Results-based focus key to telework, says GAO specialist

Agencies must do a better job of aligning telework programs to goals if telework is to expand significantly in the federal government, a senior analyst at the Government Accountability Office told Congress Tuesday.

Bernice Steinhardt, director of strategic issues at GAO, said at a hearing held by the House Oversight and Government Reform subcommittee on the federal workforce that Congress will continue to be frustrated in its efforts to make telework a more widely used tool unless agencies bring a more results-oriented focus to their programs.

“Everyone is looking to telework to yield a whole variety benefits — to recruit and retain a skilled workforce, ease traffic congestion and improve the quality of life and [implement] continuity of operations. But all these aspirations have never been translated into program goals,” she said.

“No one [is] managing to them, no one is setting targets for them, and there’s not a lot of information that’s being collected to help evaluate telework programs,” Steinhardt added.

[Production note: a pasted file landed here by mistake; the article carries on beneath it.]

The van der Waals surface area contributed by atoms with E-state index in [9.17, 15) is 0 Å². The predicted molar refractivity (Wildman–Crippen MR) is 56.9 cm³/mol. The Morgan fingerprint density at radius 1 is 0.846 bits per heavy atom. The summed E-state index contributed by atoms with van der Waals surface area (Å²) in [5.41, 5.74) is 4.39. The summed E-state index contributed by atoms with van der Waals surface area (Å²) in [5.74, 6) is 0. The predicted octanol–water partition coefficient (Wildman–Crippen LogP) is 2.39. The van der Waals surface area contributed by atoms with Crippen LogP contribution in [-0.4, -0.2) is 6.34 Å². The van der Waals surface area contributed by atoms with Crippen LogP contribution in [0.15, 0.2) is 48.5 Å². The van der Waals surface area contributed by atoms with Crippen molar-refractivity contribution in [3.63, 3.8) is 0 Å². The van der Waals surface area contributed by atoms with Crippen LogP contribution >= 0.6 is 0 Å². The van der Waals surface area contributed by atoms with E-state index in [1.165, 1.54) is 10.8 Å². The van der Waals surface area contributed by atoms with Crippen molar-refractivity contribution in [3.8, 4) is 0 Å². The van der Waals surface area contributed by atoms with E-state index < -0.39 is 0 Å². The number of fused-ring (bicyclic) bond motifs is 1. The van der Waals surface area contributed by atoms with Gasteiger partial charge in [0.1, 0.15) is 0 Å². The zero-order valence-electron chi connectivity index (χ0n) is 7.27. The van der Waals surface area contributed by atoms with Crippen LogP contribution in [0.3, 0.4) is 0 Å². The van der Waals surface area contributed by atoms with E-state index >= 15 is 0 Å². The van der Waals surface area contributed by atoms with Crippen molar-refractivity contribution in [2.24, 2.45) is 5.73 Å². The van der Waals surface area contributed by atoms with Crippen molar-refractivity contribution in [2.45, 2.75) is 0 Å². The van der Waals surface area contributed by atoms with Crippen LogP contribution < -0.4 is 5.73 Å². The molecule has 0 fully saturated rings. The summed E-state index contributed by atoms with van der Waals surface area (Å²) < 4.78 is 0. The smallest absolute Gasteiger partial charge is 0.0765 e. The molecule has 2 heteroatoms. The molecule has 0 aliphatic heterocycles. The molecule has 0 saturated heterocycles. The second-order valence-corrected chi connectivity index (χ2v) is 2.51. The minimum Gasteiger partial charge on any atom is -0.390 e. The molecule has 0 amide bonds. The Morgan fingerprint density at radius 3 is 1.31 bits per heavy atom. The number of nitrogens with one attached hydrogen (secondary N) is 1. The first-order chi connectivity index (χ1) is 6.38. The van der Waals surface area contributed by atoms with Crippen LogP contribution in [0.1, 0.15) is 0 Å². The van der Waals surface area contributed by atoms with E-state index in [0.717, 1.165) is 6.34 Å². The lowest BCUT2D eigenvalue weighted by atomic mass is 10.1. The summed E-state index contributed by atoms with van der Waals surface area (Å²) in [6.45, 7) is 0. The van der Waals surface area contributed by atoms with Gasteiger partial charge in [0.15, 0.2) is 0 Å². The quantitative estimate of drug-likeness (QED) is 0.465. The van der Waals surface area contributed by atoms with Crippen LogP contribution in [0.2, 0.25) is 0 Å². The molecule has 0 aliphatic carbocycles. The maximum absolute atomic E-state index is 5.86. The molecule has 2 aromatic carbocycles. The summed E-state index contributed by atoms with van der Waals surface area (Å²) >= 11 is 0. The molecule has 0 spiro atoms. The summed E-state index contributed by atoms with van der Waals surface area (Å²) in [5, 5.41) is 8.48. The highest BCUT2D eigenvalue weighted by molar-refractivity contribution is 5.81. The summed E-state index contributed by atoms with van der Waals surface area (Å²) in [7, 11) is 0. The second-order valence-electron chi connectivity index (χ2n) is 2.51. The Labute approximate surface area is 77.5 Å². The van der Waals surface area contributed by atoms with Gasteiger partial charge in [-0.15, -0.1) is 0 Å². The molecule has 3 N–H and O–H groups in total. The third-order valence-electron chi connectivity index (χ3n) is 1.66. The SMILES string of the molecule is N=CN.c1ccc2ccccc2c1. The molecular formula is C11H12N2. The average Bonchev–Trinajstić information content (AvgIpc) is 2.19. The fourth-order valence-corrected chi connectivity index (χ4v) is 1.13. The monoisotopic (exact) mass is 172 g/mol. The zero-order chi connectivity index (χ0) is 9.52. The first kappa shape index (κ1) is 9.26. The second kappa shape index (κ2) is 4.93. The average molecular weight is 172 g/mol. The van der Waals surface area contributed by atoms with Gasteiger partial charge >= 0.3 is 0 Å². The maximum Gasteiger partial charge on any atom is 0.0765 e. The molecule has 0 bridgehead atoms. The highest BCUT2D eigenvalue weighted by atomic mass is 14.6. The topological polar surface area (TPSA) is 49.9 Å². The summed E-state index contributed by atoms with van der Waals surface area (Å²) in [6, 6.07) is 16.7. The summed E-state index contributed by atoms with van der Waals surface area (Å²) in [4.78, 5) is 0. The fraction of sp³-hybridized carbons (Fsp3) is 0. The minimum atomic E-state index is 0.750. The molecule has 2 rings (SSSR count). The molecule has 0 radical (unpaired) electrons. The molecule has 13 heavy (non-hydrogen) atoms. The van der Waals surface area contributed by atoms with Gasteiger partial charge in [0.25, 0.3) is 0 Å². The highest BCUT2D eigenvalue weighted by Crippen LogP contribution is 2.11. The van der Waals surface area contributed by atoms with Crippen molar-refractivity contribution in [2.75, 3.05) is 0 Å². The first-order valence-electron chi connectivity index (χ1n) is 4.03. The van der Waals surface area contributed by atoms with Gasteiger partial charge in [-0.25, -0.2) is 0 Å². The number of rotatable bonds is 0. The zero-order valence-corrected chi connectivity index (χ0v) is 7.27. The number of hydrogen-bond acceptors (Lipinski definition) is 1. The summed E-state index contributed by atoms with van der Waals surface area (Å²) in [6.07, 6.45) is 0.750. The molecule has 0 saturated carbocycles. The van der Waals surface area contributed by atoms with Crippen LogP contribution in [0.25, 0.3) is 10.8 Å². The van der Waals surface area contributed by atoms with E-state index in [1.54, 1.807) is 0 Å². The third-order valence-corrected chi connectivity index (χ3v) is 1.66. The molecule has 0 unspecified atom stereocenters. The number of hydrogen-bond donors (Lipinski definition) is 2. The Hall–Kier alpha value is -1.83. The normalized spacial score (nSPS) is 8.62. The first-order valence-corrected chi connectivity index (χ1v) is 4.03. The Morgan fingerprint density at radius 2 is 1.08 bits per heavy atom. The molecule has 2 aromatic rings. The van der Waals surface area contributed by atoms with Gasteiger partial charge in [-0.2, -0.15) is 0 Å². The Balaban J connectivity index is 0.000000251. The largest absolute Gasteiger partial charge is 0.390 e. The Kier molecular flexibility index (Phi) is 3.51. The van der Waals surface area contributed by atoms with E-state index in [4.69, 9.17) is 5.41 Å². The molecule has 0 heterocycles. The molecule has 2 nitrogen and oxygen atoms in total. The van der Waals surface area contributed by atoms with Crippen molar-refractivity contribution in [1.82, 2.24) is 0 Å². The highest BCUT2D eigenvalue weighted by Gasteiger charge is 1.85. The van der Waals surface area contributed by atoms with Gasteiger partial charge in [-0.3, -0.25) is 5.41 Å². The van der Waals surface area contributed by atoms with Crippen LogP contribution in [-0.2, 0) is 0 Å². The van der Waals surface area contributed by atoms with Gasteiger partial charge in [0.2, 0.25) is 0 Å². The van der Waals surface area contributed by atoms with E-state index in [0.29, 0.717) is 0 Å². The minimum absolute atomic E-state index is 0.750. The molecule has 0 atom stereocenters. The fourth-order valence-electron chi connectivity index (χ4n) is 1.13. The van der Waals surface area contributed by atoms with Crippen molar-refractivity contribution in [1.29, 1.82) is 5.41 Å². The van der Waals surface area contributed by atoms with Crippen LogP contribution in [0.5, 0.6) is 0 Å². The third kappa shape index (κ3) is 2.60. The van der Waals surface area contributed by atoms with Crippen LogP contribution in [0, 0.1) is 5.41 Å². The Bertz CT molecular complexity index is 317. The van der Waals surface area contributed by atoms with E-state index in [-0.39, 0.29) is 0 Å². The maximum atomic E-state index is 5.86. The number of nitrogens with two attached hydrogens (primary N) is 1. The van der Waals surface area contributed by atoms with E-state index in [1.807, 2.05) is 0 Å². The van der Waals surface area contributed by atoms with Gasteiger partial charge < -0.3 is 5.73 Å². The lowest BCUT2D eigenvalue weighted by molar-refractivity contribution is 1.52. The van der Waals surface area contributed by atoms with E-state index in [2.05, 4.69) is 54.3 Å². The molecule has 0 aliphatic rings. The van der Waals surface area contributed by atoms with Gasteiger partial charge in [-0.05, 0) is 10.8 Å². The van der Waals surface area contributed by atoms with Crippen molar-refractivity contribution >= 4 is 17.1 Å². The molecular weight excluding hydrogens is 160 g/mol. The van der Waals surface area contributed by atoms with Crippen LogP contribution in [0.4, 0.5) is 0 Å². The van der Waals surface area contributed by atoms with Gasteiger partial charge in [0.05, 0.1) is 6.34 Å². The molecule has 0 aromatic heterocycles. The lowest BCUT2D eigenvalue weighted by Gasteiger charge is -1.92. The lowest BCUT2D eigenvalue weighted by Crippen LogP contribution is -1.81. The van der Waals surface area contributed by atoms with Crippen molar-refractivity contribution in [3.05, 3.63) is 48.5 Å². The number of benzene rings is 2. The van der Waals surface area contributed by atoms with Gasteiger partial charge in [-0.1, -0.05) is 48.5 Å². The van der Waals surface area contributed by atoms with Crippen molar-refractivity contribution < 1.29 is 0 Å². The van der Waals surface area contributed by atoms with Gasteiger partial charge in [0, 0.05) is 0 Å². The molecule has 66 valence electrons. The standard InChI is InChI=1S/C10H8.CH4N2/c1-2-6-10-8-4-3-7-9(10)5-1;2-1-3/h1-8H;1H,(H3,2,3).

Rep. Danny Davis (D-Ill.), chairman of the subcommittee, said that when the full committee asked 25 departments and agencies last May for data on their telework programs, they found that many agencies don’t effectively measure and track teleworkers.

“Some agencies do not even know how many of their employees are actually teleworking,” Davis said.

Davis said agencies continue to underutilize telework, citing Office of Personnel Management statistics showing that only 6.6 percent of federal employees participated in telework programs in 2005.

In fact, there was a slight decrease in the number of federal teleworkers between 2005 and 2006, from 119,248 to 111,549, said Daniel Green, deputy associate director of the Center for Employee and Family Support Policy at OPM, who testified at the hearing. The decline was largely because of lower numbers at several large agencies, he said.

To push agencies on teleworking, Davis plans to introduce the Telework Improvement Act of 2007, which would require them to establish policies that maximize opportunities for employees to telework and ensure that they are incorporating telework into their continuity-of-operations planning.

Davis told Federal Computer Week that he expects to introduce the bill this week. Co-sponsors of the legislation are Rep. John Sarbanes (D-Md.), Rep. Henry Waxman (D-Calif.), chairman of the full committee, and Rep. Frank Wolf (R-Va.), who recently proposed the creation of a National Telework Week.

“The federal government is in a strong position to really model [telework] in innovative ways,” Sarbanes said.


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